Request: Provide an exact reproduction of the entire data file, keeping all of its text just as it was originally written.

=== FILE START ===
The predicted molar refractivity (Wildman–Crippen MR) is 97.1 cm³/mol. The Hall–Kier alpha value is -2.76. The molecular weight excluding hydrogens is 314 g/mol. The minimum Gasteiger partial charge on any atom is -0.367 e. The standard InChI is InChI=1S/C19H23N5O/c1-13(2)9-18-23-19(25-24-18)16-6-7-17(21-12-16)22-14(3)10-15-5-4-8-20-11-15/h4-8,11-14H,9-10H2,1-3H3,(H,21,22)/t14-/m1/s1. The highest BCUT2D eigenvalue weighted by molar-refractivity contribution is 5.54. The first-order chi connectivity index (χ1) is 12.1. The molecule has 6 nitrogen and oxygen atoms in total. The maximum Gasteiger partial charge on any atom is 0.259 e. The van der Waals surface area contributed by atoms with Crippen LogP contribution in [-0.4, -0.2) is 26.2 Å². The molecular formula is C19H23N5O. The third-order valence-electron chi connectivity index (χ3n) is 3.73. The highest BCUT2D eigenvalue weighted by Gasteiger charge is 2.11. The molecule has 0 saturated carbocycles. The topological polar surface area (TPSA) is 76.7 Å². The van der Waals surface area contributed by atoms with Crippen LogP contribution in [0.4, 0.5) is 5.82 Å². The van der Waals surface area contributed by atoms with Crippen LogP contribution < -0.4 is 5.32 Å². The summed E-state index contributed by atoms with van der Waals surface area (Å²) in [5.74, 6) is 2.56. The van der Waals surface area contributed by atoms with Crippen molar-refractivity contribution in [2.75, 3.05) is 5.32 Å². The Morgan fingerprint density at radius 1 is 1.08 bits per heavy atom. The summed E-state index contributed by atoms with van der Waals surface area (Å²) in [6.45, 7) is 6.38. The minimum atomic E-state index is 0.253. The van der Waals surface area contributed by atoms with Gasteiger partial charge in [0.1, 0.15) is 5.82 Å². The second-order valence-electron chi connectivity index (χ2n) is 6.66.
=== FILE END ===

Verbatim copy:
The predicted molar refractivity (Wildman–Crippen MR) is 97.1 cm³/mol. The Hall–Kier alpha value is -2.76. The molecular weight excluding hydrogens is 314 g/mol. The minimum Gasteiger partial charge on any atom is -0.367 e. The standard InChI is InChI=1S/C19H23N5O/c1-13(2)9-18-23-19(25-24-18)16-6-7-17(21-12-16)22-14(3)10-15-5-4-8-20-11-15/h4-8,11-14H,9-10H2,1-3H3,(H,21,22)/t14-/m1/s1. The highest BCUT2D eigenvalue weighted by molar-refractivity contribution is 5.54. The first-order chi connectivity index (χ1) is 12.1. The molecule has 6 nitrogen and oxygen atoms in total. The maximum Gasteiger partial charge on any atom is 0.259 e. The van der Waals surface area contributed by atoms with Crippen LogP contribution in [-0.4, -0.2) is 26.2 Å². The molecular formula is C19H23N5O. The third-order valence-electron chi connectivity index (χ3n) is 3.73. The highest BCUT2D eigenvalue weighted by Gasteiger charge is 2.11. The molecule has 0 saturated carbocycles. The topological polar surface area (TPSA) is 76.7 Å². The van der Waals surface area contributed by atoms with Crippen LogP contribution in [0.4, 0.5) is 5.82 Å². The van der Waals surface area contributed by atoms with Crippen LogP contribution < -0.4 is 5.32 Å². The summed E-state index contributed by atoms with van der Waals surface area (Å²) in [5.74, 6) is 2.56. The van der Waals surface area contributed by atoms with Crippen molar-refractivity contribution in [2.75, 3.05) is 5.32 Å². The Morgan fingerprint density at radius 1 is 1.08 bits per heavy atom. The summed E-state index contributed by atoms with van der Waals surface area (Å²) in [6.45, 7) is 6.38. The minimum atomic E-state index is 0.253. The van der Waals surface area contributed by atoms with Gasteiger partial charge in [0.1, 0.15) is 5.82 Å². The second-order valence-electron chi connectivity index (χ2n) is 6.66.